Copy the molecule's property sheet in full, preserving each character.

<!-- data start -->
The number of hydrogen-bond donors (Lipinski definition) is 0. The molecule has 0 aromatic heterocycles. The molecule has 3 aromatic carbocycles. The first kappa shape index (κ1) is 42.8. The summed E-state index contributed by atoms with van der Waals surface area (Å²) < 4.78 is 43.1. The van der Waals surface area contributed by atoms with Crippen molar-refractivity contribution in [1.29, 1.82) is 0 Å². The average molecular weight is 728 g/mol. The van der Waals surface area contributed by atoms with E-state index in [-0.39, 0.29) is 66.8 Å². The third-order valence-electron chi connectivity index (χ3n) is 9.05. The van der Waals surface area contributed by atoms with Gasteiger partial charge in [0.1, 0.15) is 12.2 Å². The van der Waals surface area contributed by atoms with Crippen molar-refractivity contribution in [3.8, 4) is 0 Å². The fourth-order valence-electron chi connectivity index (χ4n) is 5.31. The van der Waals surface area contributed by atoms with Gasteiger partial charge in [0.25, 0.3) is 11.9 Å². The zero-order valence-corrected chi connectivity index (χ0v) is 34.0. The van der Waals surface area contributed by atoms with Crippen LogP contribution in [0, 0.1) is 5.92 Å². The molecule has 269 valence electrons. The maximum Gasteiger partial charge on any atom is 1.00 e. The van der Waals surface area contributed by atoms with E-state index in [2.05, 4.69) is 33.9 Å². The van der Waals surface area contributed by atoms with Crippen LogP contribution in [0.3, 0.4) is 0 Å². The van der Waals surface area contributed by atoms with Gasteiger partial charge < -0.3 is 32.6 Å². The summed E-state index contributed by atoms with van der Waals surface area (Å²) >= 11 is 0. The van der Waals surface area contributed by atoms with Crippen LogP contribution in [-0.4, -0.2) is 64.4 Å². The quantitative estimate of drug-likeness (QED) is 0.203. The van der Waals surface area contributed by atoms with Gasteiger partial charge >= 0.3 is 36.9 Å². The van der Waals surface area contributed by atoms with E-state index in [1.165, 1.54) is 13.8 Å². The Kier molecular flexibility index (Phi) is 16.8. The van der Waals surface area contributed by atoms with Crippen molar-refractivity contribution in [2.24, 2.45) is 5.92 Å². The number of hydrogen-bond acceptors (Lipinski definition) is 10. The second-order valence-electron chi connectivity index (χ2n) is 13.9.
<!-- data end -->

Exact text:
The number of hydrogen-bond donors (Lipinski definition) is 0. The molecule has 0 aromatic heterocycles. The molecule has 3 aromatic carbocycles. The first kappa shape index (κ1) is 42.8. The summed E-state index contributed by atoms with van der Waals surface area (Å²) < 4.78 is 43.1. The van der Waals surface area contributed by atoms with Crippen molar-refractivity contribution in [1.29, 1.82) is 0 Å². The average molecular weight is 728 g/mol. The van der Waals surface area contributed by atoms with E-state index in [-0.39, 0.29) is 66.8 Å². The third-order valence-electron chi connectivity index (χ3n) is 9.05. The van der Waals surface area contributed by atoms with Gasteiger partial charge in [0.1, 0.15) is 12.2 Å². The van der Waals surface area contributed by atoms with Crippen molar-refractivity contribution in [3.8, 4) is 0 Å². The fourth-order valence-electron chi connectivity index (χ4n) is 5.31. The van der Waals surface area contributed by atoms with Gasteiger partial charge in [0.25, 0.3) is 11.9 Å². The zero-order valence-corrected chi connectivity index (χ0v) is 34.0. The van der Waals surface area contributed by atoms with Crippen LogP contribution in [0, 0.1) is 5.92 Å². The molecule has 269 valence electrons. The maximum Gasteiger partial charge on any atom is 1.00 e. The van der Waals surface area contributed by atoms with E-state index in [2.05, 4.69) is 33.9 Å². The van der Waals surface area contributed by atoms with Crippen LogP contribution in [0.3, 0.4) is 0 Å². The van der Waals surface area contributed by atoms with Gasteiger partial charge < -0.3 is 32.6 Å². The summed E-state index contributed by atoms with van der Waals surface area (Å²) >= 11 is 0. The van der Waals surface area contributed by atoms with Crippen LogP contribution in [-0.4, -0.2) is 64.4 Å². The quantitative estimate of drug-likeness (QED) is 0.203. The van der Waals surface area contributed by atoms with Gasteiger partial charge >= 0.3 is 36.9 Å². The van der Waals surface area contributed by atoms with E-state index in [1.165, 1.54) is 13.8 Å². The Kier molecular flexibility index (Phi) is 16.8. The van der Waals surface area contributed by atoms with Crippen molar-refractivity contribution in [2.24, 2.45) is 5.92 Å². The number of hydrogen-bond acceptors (Lipinski definition) is 10. The second-order valence-electron chi connectivity index (χ2n) is 13.9.